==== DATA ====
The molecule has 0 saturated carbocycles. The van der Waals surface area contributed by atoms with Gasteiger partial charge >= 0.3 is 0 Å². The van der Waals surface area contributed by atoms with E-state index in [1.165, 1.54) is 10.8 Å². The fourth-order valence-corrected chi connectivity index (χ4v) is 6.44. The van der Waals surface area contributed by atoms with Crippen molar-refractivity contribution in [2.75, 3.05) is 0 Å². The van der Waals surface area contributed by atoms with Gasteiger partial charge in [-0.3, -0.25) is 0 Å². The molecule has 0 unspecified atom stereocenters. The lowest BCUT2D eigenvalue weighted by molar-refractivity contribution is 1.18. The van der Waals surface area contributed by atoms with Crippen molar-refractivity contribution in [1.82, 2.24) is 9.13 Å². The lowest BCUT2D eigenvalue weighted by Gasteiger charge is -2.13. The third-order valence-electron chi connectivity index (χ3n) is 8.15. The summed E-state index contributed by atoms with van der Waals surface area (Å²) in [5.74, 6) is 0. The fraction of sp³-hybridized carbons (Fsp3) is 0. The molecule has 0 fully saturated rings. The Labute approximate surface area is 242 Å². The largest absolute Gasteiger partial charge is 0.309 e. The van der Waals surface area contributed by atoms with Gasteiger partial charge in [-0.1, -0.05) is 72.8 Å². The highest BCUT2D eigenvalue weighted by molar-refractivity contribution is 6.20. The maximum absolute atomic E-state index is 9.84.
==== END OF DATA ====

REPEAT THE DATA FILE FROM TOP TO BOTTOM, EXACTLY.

The molecule has 0 saturated carbocycles. The van der Waals surface area contributed by atoms with Gasteiger partial charge >= 0.3 is 0 Å². The van der Waals surface area contributed by atoms with E-state index in [1.165, 1.54) is 10.8 Å². The fourth-order valence-corrected chi connectivity index (χ4v) is 6.44. The van der Waals surface area contributed by atoms with Crippen molar-refractivity contribution in [2.75, 3.05) is 0 Å². The van der Waals surface area contributed by atoms with Gasteiger partial charge in [-0.3, -0.25) is 0 Å². The molecule has 0 unspecified atom stereocenters. The lowest BCUT2D eigenvalue weighted by molar-refractivity contribution is 1.18. The van der Waals surface area contributed by atoms with Crippen molar-refractivity contribution in [1.82, 2.24) is 9.13 Å². The lowest BCUT2D eigenvalue weighted by Gasteiger charge is -2.13. The third-order valence-electron chi connectivity index (χ3n) is 8.15. The summed E-state index contributed by atoms with van der Waals surface area (Å²) in [5.74, 6) is 0. The fraction of sp³-hybridized carbons (Fsp3) is 0. The molecule has 0 fully saturated rings. The Labute approximate surface area is 242 Å². The largest absolute Gasteiger partial charge is 0.309 e. The van der Waals surface area contributed by atoms with Gasteiger partial charge in [-0.1, -0.05) is 72.8 Å². The highest BCUT2D eigenvalue weighted by molar-refractivity contribution is 6.20. The maximum absolute atomic E-state index is 9.84.